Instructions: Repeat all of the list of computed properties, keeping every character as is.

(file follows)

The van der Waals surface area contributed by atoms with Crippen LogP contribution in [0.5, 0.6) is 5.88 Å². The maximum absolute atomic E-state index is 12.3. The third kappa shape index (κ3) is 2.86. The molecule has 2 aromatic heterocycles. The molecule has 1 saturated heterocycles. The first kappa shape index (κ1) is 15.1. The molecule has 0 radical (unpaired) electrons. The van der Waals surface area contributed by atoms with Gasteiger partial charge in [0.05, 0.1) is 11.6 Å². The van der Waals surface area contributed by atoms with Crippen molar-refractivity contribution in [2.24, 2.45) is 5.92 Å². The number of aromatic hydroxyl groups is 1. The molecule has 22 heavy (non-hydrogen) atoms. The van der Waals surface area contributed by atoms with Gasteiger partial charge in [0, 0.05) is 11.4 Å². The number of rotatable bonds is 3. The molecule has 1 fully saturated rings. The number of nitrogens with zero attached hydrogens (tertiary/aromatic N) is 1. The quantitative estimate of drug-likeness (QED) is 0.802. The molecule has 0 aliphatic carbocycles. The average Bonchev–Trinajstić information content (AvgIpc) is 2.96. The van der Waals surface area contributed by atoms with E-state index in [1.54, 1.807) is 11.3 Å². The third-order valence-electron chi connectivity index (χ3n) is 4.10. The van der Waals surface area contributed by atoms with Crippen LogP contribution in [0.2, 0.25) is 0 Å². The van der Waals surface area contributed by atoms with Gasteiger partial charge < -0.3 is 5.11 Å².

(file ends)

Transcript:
The van der Waals surface area contributed by atoms with Crippen LogP contribution in [0.5, 0.6) is 5.88 Å². The maximum absolute atomic E-state index is 12.3. The third kappa shape index (κ3) is 2.86. The molecule has 2 aromatic heterocycles. The molecule has 1 saturated heterocycles. The first kappa shape index (κ1) is 15.1. The molecule has 0 radical (unpaired) electrons. The van der Waals surface area contributed by atoms with Gasteiger partial charge in [0.05, 0.1) is 11.6 Å². The van der Waals surface area contributed by atoms with Crippen molar-refractivity contribution in [2.24, 2.45) is 5.92 Å². The number of aromatic hydroxyl groups is 1. The molecule has 22 heavy (non-hydrogen) atoms. The van der Waals surface area contributed by atoms with Gasteiger partial charge in [0, 0.05) is 11.4 Å². The number of rotatable bonds is 3. The molecule has 1 fully saturated rings. The number of nitrogens with zero attached hydrogens (tertiary/aromatic N) is 1. The quantitative estimate of drug-likeness (QED) is 0.802. The molecule has 0 aliphatic carbocycles. The average Bonchev–Trinajstić information content (AvgIpc) is 2.96. The van der Waals surface area contributed by atoms with E-state index in [1.54, 1.807) is 11.3 Å². The third-order valence-electron chi connectivity index (χ3n) is 4.10. The van der Waals surface area contributed by atoms with Crippen LogP contribution in [0.2, 0.25) is 0 Å². The van der Waals surface area contributed by atoms with Gasteiger partial charge < -0.3 is 5.11 Å².